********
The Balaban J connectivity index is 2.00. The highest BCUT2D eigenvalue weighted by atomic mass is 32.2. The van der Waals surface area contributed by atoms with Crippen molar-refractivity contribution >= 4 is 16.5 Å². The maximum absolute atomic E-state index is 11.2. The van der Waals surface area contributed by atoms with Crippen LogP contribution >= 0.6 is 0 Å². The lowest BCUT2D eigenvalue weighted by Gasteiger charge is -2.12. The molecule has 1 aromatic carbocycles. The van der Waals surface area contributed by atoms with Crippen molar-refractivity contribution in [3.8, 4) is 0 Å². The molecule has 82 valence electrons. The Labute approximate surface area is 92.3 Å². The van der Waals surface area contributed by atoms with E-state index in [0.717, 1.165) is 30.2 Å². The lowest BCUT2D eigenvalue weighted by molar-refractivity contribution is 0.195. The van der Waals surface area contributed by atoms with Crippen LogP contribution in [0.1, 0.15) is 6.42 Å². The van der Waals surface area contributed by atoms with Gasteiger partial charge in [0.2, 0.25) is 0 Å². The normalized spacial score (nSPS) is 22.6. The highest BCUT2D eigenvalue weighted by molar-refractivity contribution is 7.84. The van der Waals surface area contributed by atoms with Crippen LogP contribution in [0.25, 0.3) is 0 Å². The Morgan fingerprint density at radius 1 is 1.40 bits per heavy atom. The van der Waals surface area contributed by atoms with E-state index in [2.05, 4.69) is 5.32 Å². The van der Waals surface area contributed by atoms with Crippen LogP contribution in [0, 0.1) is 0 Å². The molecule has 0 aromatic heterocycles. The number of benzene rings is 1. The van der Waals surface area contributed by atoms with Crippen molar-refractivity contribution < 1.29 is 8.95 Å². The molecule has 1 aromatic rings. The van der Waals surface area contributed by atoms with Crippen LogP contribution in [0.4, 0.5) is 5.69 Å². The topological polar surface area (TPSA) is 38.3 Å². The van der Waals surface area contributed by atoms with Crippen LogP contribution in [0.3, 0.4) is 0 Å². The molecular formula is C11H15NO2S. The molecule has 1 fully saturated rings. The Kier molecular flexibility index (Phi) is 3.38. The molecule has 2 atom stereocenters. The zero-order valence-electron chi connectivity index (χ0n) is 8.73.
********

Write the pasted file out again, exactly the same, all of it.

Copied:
The Balaban J connectivity index is 2.00. The highest BCUT2D eigenvalue weighted by atomic mass is 32.2. The van der Waals surface area contributed by atoms with Crippen molar-refractivity contribution >= 4 is 16.5 Å². The maximum absolute atomic E-state index is 11.2. The van der Waals surface area contributed by atoms with Crippen LogP contribution >= 0.6 is 0 Å². The lowest BCUT2D eigenvalue weighted by Gasteiger charge is -2.12. The molecule has 1 aromatic carbocycles. The van der Waals surface area contributed by atoms with Crippen molar-refractivity contribution in [3.8, 4) is 0 Å². The molecule has 82 valence electrons. The Labute approximate surface area is 92.3 Å². The van der Waals surface area contributed by atoms with E-state index in [0.717, 1.165) is 30.2 Å². The lowest BCUT2D eigenvalue weighted by molar-refractivity contribution is 0.195. The van der Waals surface area contributed by atoms with Crippen LogP contribution in [0.1, 0.15) is 6.42 Å². The van der Waals surface area contributed by atoms with Gasteiger partial charge in [0.2, 0.25) is 0 Å². The normalized spacial score (nSPS) is 22.6. The highest BCUT2D eigenvalue weighted by molar-refractivity contribution is 7.84. The van der Waals surface area contributed by atoms with Crippen LogP contribution in [0.25, 0.3) is 0 Å². The Morgan fingerprint density at radius 1 is 1.40 bits per heavy atom. The van der Waals surface area contributed by atoms with E-state index in [2.05, 4.69) is 5.32 Å². The van der Waals surface area contributed by atoms with Crippen LogP contribution in [0, 0.1) is 0 Å². The molecule has 0 aromatic heterocycles. The number of benzene rings is 1. The van der Waals surface area contributed by atoms with Crippen molar-refractivity contribution < 1.29 is 8.95 Å². The molecule has 1 aromatic rings. The van der Waals surface area contributed by atoms with Crippen LogP contribution in [0.4, 0.5) is 5.69 Å². The topological polar surface area (TPSA) is 38.3 Å². The van der Waals surface area contributed by atoms with Crippen LogP contribution in [0.3, 0.4) is 0 Å². The molecular formula is C11H15NO2S. The molecule has 1 fully saturated rings. The Kier molecular flexibility index (Phi) is 3.38. The molecule has 2 atom stereocenters. The zero-order valence-electron chi connectivity index (χ0n) is 8.73.